The ECB does not wish to be the financial underwriter of insolvent countries or to buy sub-investment grade bonds. This policy mis-match with the Fed has concerned markets about the extent of support available in Europe and this is playing out in stock market returns.
All eyes will be on next Tuesday’s announcements from the German Federal Constitutional Courts. The long-awaited ruling on the legality of past ECB bond purchases will be announced. This is a very sensitive issue as so far, the ECB has bought up a vast amount of Italian debt in order to stabilise Italy, but in doing so, it is accused of going over its limits.
You may have noticed that in April, US equities have had their strongest month since 1987, that said the market ended the month with a two day fall off. A key factor driving this dip was the publication of GDP figures, tensions with China over the source of the Coronavirus and the big elephant in the room which is the sovereign cost of coronavirus.
The analysis from JP Morgan, that markets found their floor on 23rd March is reassuring. The stock market recovery so far is looking better in terms of a rebound than both the 1987 and 2008 crisis. The Vix volatility index is in decline and P/e ratios are returning to pre-crisis levels. Amazingly with all the dire economic news being reported, leading stock markets have recovered in excess of 20% since 23rd March to the end of April. The S&P 500 is up 31%, The FTSE 100 is up 22% and The Eurostoxx 50 index is up 20.5%. The FTSE 100 broke through the 6000 level, hitting 6115 having fallen to 4993.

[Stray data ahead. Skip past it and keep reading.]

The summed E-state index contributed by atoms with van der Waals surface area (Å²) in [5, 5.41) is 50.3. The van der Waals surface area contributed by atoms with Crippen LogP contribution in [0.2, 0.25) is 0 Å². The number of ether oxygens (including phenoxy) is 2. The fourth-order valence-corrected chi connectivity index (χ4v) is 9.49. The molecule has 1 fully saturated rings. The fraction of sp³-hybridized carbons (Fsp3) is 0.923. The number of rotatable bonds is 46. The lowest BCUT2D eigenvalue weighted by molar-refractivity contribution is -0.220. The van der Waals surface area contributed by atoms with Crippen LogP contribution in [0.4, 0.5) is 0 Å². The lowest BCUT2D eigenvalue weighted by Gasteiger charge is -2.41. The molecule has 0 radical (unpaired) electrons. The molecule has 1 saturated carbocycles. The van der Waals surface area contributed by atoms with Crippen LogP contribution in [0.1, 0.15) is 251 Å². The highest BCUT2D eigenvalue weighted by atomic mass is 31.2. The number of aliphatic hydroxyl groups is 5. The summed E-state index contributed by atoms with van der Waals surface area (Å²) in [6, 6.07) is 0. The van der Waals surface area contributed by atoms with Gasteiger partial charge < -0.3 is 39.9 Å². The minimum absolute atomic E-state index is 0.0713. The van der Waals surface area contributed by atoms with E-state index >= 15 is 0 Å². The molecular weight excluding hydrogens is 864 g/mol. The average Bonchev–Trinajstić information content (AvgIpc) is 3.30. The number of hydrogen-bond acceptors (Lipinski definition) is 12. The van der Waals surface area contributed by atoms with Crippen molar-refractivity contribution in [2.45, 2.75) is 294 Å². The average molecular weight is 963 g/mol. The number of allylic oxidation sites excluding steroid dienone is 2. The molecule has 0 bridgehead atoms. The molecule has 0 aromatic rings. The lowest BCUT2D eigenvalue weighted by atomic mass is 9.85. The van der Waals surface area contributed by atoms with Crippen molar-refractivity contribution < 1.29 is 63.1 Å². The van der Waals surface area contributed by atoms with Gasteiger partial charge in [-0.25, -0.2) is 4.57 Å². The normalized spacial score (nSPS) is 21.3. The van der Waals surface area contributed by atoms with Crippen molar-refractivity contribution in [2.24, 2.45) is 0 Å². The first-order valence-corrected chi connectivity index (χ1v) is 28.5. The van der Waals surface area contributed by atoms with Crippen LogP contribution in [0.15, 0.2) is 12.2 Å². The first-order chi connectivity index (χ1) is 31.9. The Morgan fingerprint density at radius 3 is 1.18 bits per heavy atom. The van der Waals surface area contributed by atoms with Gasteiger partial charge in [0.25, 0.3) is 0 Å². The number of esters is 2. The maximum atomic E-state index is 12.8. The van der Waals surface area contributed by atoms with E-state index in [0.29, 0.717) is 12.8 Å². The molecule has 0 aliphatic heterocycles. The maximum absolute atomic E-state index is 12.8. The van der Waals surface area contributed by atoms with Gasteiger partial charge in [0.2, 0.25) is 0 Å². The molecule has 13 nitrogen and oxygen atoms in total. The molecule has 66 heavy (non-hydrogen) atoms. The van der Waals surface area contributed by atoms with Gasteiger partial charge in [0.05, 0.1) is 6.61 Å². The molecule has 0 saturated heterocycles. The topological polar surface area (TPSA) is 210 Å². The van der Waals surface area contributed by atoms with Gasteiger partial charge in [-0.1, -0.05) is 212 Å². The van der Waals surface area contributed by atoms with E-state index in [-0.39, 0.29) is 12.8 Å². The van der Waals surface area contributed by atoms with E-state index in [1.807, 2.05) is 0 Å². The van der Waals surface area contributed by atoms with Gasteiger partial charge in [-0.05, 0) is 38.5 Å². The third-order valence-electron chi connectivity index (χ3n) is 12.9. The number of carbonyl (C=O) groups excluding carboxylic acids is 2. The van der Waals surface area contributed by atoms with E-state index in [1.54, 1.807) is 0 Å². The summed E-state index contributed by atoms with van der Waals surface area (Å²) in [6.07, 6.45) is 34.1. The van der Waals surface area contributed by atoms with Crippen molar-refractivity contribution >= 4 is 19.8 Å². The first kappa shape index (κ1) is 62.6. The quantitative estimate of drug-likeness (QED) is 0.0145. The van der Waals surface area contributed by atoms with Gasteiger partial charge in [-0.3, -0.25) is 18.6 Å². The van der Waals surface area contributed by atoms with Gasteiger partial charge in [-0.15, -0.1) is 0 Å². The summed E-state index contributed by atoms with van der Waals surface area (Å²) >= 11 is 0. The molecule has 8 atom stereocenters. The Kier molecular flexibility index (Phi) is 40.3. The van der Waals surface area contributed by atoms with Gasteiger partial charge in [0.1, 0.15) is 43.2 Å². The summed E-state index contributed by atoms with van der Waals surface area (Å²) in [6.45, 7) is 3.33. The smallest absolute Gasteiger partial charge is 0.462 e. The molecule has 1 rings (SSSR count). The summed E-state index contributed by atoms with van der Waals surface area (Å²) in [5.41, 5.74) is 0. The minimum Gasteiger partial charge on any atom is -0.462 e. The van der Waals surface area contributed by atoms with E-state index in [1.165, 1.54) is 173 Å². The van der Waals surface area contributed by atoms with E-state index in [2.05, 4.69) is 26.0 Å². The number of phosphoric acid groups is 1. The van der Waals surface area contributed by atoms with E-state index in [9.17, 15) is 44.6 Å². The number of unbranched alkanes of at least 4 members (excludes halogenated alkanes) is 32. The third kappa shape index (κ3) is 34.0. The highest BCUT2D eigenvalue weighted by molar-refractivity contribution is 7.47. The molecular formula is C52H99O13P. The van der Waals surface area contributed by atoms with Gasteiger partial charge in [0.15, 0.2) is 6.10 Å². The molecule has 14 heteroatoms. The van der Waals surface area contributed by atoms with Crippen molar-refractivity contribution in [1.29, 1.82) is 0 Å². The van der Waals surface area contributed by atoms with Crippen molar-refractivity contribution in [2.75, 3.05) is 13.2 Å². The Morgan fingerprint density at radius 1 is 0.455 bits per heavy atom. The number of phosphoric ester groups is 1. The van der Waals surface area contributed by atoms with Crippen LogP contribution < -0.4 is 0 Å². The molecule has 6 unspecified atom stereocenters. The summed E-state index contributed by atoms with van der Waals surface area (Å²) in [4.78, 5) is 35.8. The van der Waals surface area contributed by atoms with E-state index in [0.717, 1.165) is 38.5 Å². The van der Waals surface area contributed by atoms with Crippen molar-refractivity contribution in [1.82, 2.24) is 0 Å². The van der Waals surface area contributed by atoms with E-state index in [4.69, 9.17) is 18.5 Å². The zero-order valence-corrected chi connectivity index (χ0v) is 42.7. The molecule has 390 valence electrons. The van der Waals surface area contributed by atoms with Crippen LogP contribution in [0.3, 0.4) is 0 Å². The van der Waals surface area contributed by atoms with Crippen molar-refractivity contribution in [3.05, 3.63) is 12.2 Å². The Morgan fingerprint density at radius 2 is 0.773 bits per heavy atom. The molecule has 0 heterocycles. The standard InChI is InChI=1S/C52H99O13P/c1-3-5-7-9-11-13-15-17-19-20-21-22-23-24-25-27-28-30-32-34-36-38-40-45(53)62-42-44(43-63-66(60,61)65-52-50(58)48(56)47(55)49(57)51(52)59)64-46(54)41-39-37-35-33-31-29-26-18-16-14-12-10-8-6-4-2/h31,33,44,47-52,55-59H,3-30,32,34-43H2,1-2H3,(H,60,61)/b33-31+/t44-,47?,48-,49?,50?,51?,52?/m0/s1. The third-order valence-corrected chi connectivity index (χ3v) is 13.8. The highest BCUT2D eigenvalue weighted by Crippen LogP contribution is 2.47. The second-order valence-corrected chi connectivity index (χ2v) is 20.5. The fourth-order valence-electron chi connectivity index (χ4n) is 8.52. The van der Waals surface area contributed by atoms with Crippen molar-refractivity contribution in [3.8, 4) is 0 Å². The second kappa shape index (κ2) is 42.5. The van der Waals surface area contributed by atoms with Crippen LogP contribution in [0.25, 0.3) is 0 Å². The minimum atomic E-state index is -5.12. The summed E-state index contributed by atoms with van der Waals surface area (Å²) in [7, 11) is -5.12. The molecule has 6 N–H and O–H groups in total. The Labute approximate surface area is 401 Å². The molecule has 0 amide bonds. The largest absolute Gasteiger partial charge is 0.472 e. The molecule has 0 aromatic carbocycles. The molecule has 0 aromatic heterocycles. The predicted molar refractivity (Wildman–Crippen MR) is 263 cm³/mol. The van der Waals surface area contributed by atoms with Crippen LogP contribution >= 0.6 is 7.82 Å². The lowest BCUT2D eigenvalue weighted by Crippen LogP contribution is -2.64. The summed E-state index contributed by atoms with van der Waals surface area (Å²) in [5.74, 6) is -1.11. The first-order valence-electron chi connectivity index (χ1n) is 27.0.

Given the huge relative outperformance of US stocks in April, it is worth noting the difference between the recovery in the US and that in Europe. A full 10% outperformance may seem stark but given the relatively robust earnings of some of the more software focused names in US Technology as well as the joined up fiscal and monetary response from the United States, it’s clear there is a justification for Europe lagging.
Investors may wonder why such a V-shape stock market recovery has occurred so quickly when so much of the global economic hardship is still to occur. Did markets massively over react? is a self-imposed recession any different from a non-prompted one? We still do not know when or how Covid-19 will be under control or whether we will suffer a second wave and further lockdown.
The average gains for a bear market are 18% so a 31% recovery in the S&P 500 is remarkable given the news output. However, markets have risen from a significant loss but are still heavily down on the market prices of mid-February. The S&P 500 is still -19% off, the FTSE 100 -30% off and the Eurostoxx 50 is -31% off. Given this perspective, while markets have given back significant value, we are still a long way off full recovery and that is likely to be a slower path.
We have for several years held an overweight in US stock and it is this positioning that has aided our own portfolios recovery. We also have zero direct exposure to Europe.
Chris DaviesChartered Financial Adviser
Chris is a Chartered Independent Financial Adviser and leads the investment team.